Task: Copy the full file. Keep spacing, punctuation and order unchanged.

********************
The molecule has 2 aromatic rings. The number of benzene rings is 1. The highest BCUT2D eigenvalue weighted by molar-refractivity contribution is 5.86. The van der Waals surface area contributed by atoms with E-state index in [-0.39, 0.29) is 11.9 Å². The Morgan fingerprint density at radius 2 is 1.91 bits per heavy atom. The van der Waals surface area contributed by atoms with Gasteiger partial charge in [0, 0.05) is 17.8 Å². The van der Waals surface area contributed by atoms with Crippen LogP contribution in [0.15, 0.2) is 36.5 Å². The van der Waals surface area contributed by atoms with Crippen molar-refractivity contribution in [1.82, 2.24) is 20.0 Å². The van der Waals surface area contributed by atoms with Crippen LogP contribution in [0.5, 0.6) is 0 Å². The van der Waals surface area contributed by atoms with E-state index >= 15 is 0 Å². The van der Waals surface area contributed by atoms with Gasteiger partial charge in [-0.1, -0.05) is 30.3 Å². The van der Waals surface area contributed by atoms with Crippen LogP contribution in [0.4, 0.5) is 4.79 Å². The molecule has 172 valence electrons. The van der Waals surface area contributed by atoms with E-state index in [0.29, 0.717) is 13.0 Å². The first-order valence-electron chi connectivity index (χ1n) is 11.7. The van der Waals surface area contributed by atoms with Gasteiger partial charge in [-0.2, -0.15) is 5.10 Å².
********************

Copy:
The molecule has 2 aromatic rings. The number of benzene rings is 1. The highest BCUT2D eigenvalue weighted by molar-refractivity contribution is 5.86. The van der Waals surface area contributed by atoms with E-state index in [-0.39, 0.29) is 11.9 Å². The Morgan fingerprint density at radius 2 is 1.91 bits per heavy atom. The van der Waals surface area contributed by atoms with Gasteiger partial charge in [0, 0.05) is 17.8 Å². The van der Waals surface area contributed by atoms with Crippen LogP contribution in [0.15, 0.2) is 36.5 Å². The van der Waals surface area contributed by atoms with Crippen molar-refractivity contribution in [1.82, 2.24) is 20.0 Å². The van der Waals surface area contributed by atoms with Crippen LogP contribution in [0.5, 0.6) is 0 Å². The van der Waals surface area contributed by atoms with E-state index >= 15 is 0 Å². The van der Waals surface area contributed by atoms with Gasteiger partial charge in [-0.1, -0.05) is 30.3 Å². The van der Waals surface area contributed by atoms with Crippen LogP contribution in [0.4, 0.5) is 4.79 Å². The molecule has 172 valence electrons. The van der Waals surface area contributed by atoms with E-state index in [0.29, 0.717) is 13.0 Å². The first-order valence-electron chi connectivity index (χ1n) is 11.7. The van der Waals surface area contributed by atoms with Gasteiger partial charge in [-0.2, -0.15) is 5.10 Å².